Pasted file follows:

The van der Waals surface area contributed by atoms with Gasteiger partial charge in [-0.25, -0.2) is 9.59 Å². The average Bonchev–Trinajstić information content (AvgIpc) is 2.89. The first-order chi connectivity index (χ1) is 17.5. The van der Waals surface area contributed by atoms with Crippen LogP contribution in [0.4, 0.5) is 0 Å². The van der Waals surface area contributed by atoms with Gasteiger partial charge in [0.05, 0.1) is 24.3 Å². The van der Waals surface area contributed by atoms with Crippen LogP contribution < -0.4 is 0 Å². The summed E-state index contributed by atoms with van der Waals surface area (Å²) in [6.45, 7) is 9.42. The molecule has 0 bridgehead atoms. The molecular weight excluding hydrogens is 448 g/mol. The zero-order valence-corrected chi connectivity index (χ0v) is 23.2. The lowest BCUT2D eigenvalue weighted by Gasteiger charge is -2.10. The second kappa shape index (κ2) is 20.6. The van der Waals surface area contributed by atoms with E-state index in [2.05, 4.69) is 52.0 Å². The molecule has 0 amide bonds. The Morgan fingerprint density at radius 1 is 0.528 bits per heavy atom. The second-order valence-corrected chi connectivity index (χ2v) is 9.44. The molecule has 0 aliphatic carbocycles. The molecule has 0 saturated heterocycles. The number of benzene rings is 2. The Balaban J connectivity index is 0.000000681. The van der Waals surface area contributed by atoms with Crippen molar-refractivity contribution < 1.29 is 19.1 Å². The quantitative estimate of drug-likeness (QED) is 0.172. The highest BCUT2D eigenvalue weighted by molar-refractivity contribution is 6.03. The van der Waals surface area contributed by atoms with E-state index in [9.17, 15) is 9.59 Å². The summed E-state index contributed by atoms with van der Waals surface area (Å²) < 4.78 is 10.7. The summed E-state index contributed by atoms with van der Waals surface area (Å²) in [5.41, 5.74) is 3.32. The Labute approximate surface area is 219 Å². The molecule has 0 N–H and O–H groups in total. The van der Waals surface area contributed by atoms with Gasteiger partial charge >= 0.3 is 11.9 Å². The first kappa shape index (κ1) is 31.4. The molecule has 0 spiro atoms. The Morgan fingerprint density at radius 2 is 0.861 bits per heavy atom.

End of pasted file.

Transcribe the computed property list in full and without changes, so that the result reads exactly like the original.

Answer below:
The van der Waals surface area contributed by atoms with Gasteiger partial charge in [-0.25, -0.2) is 9.59 Å². The average Bonchev–Trinajstić information content (AvgIpc) is 2.89. The first-order chi connectivity index (χ1) is 17.5. The van der Waals surface area contributed by atoms with Crippen LogP contribution in [0.4, 0.5) is 0 Å². The van der Waals surface area contributed by atoms with Gasteiger partial charge in [0.05, 0.1) is 24.3 Å². The van der Waals surface area contributed by atoms with Crippen LogP contribution < -0.4 is 0 Å². The summed E-state index contributed by atoms with van der Waals surface area (Å²) in [6.45, 7) is 9.42. The molecule has 0 bridgehead atoms. The molecular weight excluding hydrogens is 448 g/mol. The zero-order valence-corrected chi connectivity index (χ0v) is 23.2. The lowest BCUT2D eigenvalue weighted by Gasteiger charge is -2.10. The second kappa shape index (κ2) is 20.6. The van der Waals surface area contributed by atoms with E-state index in [2.05, 4.69) is 52.0 Å². The molecule has 0 amide bonds. The Morgan fingerprint density at radius 1 is 0.528 bits per heavy atom. The second-order valence-corrected chi connectivity index (χ2v) is 9.44. The molecule has 0 aliphatic carbocycles. The molecule has 0 saturated heterocycles. The number of benzene rings is 2. The Balaban J connectivity index is 0.000000681. The van der Waals surface area contributed by atoms with Crippen molar-refractivity contribution < 1.29 is 19.1 Å². The quantitative estimate of drug-likeness (QED) is 0.172. The highest BCUT2D eigenvalue weighted by molar-refractivity contribution is 6.03. The van der Waals surface area contributed by atoms with E-state index in [9.17, 15) is 9.59 Å². The summed E-state index contributed by atoms with van der Waals surface area (Å²) < 4.78 is 10.7. The summed E-state index contributed by atoms with van der Waals surface area (Å²) in [5.41, 5.74) is 3.32. The Labute approximate surface area is 219 Å². The molecule has 0 N–H and O–H groups in total. The van der Waals surface area contributed by atoms with Gasteiger partial charge >= 0.3 is 11.9 Å². The first kappa shape index (κ1) is 31.4. The molecule has 0 spiro atoms. The Morgan fingerprint density at radius 2 is 0.861 bits per heavy atom.